Valgren was then quickest in the gallop to the line, with Kreuziger next home.
Gasparotto said he sees the race as one which suits him a lot. “In spite of the change the organiser did this year, I could manage to arrive there with Roman,” he said. “We could attack quite earlier, and we could achieve a good podium spot.
“We didn’t win, myself and Roman, but we know already what is the feeling of winning here. It is also time for the younger guys.”
The Italian is now 36 years of age. Kreuziger is five years younger, and light-heartedly pointed this out. “I don’t think I am really old, as I am just 31,” he smiled. “So maybe he is getting old, but I am still young. I hope to come still many times because Amstel is one of my favourite races. I really like it. Of course it is pity not to win, but hats off to Valgren, who was very strong. He didn’t show himself much in the race, but in the final he was there.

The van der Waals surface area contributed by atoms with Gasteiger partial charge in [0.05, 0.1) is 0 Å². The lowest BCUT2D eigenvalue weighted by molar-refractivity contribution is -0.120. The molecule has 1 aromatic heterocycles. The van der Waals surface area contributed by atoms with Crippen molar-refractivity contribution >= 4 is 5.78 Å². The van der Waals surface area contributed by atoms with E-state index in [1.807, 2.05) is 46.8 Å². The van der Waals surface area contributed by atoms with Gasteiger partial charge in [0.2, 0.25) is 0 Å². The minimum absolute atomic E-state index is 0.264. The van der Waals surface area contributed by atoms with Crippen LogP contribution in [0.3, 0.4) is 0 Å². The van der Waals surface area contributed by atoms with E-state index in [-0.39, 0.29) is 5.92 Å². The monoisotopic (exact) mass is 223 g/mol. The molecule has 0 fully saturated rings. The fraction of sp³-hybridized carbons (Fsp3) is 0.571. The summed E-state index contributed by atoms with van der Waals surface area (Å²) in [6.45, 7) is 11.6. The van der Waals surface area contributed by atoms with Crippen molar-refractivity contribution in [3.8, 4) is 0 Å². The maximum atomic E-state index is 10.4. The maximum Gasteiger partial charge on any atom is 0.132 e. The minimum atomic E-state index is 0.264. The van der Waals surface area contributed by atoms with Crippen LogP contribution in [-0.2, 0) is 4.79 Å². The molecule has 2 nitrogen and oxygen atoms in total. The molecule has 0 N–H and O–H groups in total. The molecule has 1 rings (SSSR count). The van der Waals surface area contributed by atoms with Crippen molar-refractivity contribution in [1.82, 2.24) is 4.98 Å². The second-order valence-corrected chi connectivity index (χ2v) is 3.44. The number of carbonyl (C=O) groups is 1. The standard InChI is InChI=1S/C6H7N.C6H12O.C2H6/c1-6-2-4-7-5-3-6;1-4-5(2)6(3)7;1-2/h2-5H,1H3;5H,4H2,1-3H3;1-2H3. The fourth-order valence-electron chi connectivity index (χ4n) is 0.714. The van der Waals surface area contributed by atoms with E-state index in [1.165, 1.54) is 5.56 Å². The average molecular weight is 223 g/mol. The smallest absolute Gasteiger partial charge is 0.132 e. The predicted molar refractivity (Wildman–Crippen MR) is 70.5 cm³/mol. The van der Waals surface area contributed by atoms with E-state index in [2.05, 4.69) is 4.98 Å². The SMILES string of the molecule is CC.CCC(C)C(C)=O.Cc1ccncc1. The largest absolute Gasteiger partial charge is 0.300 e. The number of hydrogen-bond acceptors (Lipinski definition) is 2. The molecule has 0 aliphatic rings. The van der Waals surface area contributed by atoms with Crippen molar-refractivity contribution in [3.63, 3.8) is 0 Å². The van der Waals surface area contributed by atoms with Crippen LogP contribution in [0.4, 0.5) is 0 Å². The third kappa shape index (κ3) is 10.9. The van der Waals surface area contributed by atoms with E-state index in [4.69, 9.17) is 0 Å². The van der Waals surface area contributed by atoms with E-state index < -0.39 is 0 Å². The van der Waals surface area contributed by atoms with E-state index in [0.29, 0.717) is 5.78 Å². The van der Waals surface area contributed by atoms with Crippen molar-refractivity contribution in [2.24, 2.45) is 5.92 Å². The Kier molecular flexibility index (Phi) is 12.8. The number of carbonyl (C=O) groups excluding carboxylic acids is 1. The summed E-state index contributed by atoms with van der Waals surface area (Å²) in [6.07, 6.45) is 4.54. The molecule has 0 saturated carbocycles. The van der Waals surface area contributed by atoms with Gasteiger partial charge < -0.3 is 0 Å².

“He is a super mate of Fuglsang, who helped him a lot. They could play, because there were two there.
As for fourth-place finisher Sagan, he appeared at times to be almost effortless. However he found himself outmanoeuvred as the chess match played out in the finale. “In the final 20km there was a split and a selection in the group and I was right there in the front,” he said. “I had good sensations but I think that last week’s Paris-Roubaix could still be felt in my legs. Nevertheless, I finished fourth and, in my view, the overall assessment of my Classics campaign is good.”
Nine-man breakaway opens 15-minute lead